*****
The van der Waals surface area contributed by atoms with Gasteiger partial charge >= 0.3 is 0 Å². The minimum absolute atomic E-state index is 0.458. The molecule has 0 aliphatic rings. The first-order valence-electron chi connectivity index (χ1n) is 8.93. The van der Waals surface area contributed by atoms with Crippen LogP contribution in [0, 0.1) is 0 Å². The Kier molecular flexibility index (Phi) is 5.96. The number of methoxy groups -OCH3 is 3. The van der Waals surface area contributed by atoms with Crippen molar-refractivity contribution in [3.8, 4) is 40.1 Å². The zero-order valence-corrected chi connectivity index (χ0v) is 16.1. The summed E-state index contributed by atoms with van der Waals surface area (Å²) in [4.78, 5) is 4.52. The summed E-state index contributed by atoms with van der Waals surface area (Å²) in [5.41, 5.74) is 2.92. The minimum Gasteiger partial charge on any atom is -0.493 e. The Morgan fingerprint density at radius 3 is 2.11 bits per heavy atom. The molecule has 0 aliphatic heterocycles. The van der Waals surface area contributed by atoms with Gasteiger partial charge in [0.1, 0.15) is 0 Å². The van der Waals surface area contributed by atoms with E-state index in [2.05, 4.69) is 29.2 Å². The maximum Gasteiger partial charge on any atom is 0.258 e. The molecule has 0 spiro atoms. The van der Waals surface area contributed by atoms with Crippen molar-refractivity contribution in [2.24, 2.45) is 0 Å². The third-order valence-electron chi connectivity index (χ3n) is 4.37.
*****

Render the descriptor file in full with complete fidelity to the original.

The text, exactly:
The van der Waals surface area contributed by atoms with Gasteiger partial charge >= 0.3 is 0 Å². The minimum absolute atomic E-state index is 0.458. The molecule has 0 aliphatic rings. The first-order valence-electron chi connectivity index (χ1n) is 8.93. The van der Waals surface area contributed by atoms with Crippen LogP contribution in [0, 0.1) is 0 Å². The Kier molecular flexibility index (Phi) is 5.96. The number of methoxy groups -OCH3 is 3. The van der Waals surface area contributed by atoms with Crippen molar-refractivity contribution in [3.8, 4) is 40.1 Å². The zero-order valence-corrected chi connectivity index (χ0v) is 16.1. The summed E-state index contributed by atoms with van der Waals surface area (Å²) in [4.78, 5) is 4.52. The summed E-state index contributed by atoms with van der Waals surface area (Å²) in [5.41, 5.74) is 2.92. The minimum Gasteiger partial charge on any atom is -0.493 e. The Morgan fingerprint density at radius 3 is 2.11 bits per heavy atom. The molecule has 0 aliphatic heterocycles. The van der Waals surface area contributed by atoms with Gasteiger partial charge in [0.1, 0.15) is 0 Å². The van der Waals surface area contributed by atoms with E-state index in [2.05, 4.69) is 29.2 Å². The maximum Gasteiger partial charge on any atom is 0.258 e. The molecule has 0 spiro atoms. The van der Waals surface area contributed by atoms with Crippen molar-refractivity contribution in [2.24, 2.45) is 0 Å². The third-order valence-electron chi connectivity index (χ3n) is 4.37.